A new foreign policy pamphlet was launched in Parliament last night, featuring an essay from Batley & Spen MP Jo Cox.
The Fabian Society has produced the pamphlet entitled Outward to the World which seeks to set out a forward looking vision of Britain’s role in the world for the left.
With a foreward by shadow foreign secretary Hilary Benn Outward to the World maps out a practical but progressive foreign policy from first principles, developing the building blocks of a practical idealism: a new account of globalisation, a reinvention of the European security order, a political vision for de-escalation in the Middle East, a different account of what multilateralism means in the world.
Mrs Cox, who spoke at the launch event, wrote a piece about the need for Labour to re-connect with its proud interventionist past and define a new, progressive interventionism.
You can read the pamphlet here.
Jo Cox quizzes the Foreign Secretary in the House of Commons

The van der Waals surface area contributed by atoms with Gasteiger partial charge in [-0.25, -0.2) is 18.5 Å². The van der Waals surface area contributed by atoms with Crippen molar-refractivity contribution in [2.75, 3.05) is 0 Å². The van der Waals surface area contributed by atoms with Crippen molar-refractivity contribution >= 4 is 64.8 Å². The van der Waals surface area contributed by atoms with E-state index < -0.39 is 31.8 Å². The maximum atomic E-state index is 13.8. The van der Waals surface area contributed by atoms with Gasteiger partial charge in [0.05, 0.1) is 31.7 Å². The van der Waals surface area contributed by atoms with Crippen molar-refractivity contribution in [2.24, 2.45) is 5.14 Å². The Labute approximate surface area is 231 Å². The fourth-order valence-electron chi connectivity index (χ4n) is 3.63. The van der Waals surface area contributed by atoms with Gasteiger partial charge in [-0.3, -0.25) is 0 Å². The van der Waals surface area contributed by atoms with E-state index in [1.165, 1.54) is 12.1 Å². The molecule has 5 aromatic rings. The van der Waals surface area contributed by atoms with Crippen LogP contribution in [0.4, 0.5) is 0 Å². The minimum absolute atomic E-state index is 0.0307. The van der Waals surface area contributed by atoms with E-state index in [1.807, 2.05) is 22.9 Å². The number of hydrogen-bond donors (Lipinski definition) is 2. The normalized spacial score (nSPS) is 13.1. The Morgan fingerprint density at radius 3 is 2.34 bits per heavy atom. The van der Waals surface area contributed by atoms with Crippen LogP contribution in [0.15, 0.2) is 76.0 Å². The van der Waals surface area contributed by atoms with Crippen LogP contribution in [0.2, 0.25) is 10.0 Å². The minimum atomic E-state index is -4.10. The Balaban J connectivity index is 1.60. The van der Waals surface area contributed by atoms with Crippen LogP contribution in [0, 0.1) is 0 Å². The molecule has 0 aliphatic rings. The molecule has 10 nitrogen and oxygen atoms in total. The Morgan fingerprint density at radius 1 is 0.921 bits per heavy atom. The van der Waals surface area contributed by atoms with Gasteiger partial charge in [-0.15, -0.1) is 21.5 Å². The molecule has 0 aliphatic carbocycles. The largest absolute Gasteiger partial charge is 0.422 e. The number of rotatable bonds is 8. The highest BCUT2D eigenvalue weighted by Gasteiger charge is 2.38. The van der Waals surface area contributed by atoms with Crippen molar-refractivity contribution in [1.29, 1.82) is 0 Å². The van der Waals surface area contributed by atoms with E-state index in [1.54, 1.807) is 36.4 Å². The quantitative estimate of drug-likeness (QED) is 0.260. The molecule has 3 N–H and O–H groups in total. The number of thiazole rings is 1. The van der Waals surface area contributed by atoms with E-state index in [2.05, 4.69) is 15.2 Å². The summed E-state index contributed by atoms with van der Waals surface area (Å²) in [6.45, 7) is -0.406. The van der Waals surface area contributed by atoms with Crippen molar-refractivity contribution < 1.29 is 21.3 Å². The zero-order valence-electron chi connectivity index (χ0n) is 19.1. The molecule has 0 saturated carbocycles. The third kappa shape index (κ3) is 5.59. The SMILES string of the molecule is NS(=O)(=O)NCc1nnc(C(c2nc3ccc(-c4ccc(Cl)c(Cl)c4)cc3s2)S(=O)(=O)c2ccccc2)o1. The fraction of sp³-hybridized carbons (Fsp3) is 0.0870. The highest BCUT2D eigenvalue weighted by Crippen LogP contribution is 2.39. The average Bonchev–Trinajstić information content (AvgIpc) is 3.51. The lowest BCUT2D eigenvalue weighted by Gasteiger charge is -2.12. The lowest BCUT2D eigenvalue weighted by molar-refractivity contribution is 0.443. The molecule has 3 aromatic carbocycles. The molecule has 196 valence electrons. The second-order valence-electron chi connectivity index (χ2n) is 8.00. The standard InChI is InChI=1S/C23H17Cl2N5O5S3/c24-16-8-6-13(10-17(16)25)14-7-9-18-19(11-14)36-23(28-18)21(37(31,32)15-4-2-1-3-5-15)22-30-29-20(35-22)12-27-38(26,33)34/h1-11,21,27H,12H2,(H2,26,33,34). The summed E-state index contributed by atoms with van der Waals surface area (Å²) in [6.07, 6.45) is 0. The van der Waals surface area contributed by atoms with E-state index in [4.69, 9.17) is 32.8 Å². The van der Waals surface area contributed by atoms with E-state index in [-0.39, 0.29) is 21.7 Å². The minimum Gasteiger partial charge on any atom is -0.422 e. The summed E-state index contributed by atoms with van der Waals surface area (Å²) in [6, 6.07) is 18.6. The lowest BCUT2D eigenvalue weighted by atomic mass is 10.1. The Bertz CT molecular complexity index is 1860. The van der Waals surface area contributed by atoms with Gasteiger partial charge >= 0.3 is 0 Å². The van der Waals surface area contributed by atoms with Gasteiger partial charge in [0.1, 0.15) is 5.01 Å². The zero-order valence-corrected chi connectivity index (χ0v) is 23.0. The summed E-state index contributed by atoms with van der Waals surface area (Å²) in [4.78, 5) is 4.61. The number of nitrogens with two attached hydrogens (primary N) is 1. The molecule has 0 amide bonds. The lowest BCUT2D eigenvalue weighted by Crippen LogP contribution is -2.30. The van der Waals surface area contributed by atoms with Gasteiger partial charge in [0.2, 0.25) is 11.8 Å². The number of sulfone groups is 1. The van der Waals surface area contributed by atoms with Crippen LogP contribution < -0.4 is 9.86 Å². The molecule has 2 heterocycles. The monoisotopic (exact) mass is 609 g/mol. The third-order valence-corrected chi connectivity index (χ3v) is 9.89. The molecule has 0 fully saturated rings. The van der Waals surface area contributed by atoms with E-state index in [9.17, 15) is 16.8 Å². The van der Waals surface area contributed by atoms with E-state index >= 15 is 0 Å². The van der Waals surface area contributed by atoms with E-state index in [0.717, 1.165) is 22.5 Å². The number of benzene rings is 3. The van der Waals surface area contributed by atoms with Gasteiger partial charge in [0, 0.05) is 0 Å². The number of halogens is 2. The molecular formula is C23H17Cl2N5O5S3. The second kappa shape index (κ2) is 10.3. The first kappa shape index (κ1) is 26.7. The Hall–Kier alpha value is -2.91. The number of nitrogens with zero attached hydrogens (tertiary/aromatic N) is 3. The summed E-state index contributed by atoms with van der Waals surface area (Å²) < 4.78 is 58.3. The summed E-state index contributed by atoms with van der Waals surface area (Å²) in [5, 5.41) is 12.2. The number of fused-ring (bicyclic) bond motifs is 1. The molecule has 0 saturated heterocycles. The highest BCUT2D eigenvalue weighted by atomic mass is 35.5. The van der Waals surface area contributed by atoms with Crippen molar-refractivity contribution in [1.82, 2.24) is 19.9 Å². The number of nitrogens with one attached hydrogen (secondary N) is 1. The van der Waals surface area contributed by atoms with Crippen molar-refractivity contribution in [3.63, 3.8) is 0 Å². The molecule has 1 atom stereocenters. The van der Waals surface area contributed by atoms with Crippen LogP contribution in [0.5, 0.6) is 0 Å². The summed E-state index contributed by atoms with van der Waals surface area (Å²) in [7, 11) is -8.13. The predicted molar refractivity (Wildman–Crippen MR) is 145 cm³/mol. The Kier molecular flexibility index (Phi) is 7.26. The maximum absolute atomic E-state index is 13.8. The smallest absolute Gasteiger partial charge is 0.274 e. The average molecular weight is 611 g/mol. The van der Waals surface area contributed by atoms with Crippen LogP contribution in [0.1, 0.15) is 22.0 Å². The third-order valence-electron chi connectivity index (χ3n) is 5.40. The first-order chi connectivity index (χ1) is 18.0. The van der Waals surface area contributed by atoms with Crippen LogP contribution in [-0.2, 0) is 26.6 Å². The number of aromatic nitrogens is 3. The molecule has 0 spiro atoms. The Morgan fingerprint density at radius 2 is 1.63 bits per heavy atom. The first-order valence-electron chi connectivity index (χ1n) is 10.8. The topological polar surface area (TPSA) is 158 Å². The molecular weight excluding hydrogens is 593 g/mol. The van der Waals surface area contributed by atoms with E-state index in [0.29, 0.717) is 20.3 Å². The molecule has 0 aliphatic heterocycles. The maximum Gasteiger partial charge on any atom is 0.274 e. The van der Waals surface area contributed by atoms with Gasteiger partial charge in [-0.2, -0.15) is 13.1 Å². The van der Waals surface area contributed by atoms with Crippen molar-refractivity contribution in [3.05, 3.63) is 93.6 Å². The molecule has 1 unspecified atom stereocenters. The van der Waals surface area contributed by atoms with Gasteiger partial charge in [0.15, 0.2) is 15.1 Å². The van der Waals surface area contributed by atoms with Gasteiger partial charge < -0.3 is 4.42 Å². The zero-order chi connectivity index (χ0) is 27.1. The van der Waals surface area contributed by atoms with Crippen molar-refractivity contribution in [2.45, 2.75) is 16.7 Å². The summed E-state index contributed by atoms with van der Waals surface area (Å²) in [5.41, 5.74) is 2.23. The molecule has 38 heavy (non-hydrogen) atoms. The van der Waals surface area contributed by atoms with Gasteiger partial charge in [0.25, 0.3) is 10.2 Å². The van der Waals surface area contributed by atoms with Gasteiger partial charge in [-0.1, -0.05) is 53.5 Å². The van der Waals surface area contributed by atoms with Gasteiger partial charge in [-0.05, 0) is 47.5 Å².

Batley & Spen MP Jo Cox is continuing to put pressure on the UK government to protect civilians in Syria, not least from the brutality of the Assad regime.
This, she says, will also help “tackle the cancer that is ISIS”.
In the House of Commons on Tuesday, Mrs Cox asked Foreign Secretary Philip Hammond MP to detail how he plans to sequence and prioritise strategic UK engagement in Syria in order to bring about a ceasefire.
She said aerial bombardments of civilians by the Assad regime were the biggest recruiting sergeant ISIS has.
And in a letter in today’s Times newspaper, Mrs Cox calls on the prime minister to bring forward an effective strategy that includes diplomatic and humanitarian components, as well as a military component such as a no fly zone to protect civilians from the aerial bombardments.
The question follows Mrs Cox’s important and influential debate in parliament last month on protecting civilians in Syria.
Mrs Cox was an aid worker for 10 years and worked in war zones all over the world. This has prompted efforts to find ways to protect Syrian civilians.
The debate was also provoked by seeing the generous local reaction to the tragic consequences of the refugee crisis as Syrians flee the unrest. Local people and organisations in Batley & Spen have worked hard to support those fleeing Syria.